It seems obvious that depending on the aim of the investigations, it is crucial to use the most biologically relevant model. Gallibacterium anatis is an inhabitant of the upper respiratory tract and lower reproductive tract mucosa in the chicken. Anayis intramuscular, sub-cutaneous or intravenous injections of Gallibacterium might not give a realistic picture of the natural course of the infection.
Recent studies using intra-nasal instillation of specific pathogen free SPF chickens have shown that the bacteria were able to spread to internal organs, most particular colonizing organs of the reproductive tract, resulting in lesions similar to natural infections [ 2937 ].
Intra-nasal instillation could be a good model for studying colonization of the airway [ 3743 ]. However, by using intra-nasal instillation it might be difficult to quantify the exact number of bacteria that actually enter the host. This also appears to be reflected in the varying degree of re-isolation of G. Several studies point at G. Therefore, to study the pathogenic nature of the bacterium within these organs it would be feasible to use a model specifically targeting these organs. Intra-peritoneal injection bypasses some of the early stages of the immune response and has been used in numerous anatls to study the virulence of Gallibacterium [ 341011143239 ].
This model may imitate a gallibacteriym infection of the peritoneum, while one of the draw-backs is that the bacteria quickly enters systemic circulation and thus might affect multiple organs not related to the natural course of infection, giving an inaccurate and complicated clinical picture that might make it more difficult to control the course of disease.
Recently, a new animal model has enabled experimental infections of the oviduct, in which an avian pathogenic strain of Gallibacetrium. Furthermore, the controlled deposition of the inoculum makes is easier to galligacterium and study the infection. The inoculation with E. Thus, this in vivo model might resemble the natural infection gallibaccterium the reproductive tract more than the intra-peritoneal infection model. Using an appropriate infection model to study virulence factors and host-pathogen interaction could lead us to a deeper understanding of the pathogenic nature of G.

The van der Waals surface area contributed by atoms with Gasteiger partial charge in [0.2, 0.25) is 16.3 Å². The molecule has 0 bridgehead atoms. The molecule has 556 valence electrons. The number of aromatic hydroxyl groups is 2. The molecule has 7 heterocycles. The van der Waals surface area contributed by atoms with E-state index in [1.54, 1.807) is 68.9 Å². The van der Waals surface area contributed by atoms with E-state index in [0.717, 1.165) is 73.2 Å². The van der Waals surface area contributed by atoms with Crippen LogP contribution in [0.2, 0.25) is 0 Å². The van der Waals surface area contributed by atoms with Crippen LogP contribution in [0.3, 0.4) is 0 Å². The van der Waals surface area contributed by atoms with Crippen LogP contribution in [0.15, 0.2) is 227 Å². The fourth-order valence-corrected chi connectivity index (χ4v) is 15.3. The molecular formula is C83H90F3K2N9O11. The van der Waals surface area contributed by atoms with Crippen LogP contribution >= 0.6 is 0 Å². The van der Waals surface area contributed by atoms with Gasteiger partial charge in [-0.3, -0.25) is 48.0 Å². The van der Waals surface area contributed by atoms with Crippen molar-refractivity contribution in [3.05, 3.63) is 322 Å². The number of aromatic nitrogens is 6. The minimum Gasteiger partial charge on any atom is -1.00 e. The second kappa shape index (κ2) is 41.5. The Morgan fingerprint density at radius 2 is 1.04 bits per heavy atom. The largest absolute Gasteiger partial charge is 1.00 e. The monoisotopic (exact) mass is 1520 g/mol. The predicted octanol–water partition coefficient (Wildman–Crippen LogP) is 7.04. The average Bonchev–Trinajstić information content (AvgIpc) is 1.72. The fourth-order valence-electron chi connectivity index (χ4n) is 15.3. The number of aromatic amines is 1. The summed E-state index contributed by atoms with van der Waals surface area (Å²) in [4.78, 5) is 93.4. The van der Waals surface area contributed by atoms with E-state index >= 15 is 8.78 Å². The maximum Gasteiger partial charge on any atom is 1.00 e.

Virulence factors are defined as components of an organism that give it the ability to cause disease, and thus determine the pathogenicity of the organisms, but are gallibadterium for its viability.
Virulence factors are involved in many aspects of the host-pathogen interface, including colonization, nutrient acquisition, immune-evasion and immunosuppression, and include toxins, enzymes and adhesion molecules. Limited knowledge has been obtained about the mechanisms involved in the pathogenesis of G. One of the main characteristics used for identification of G. The protein responsible is the secreted toxin named GtxA Gallibacterium toxin Awhich is the gallibacteium well described virulence factor of G.
The GtxA protein expressed by G. RTX toxins are expressed by many members of Pasteurellaceae where they are responsible for the hemolytic and also the leukotoxic phenotype of these bacteria [ 51 ]. The Anais toxins are usually transcribed from a four-gene operon, comprising the genes rtxCrtxArtxB and rtxD in transcribed order, respectively. The gene rtxC encodes an activation protein that acetylates the toxin, encoded by rtxA. The homologue toxin, HlyA, from E. Gqllibacterium is unusually large; with its amino acids it is almost twice the size of HlyA.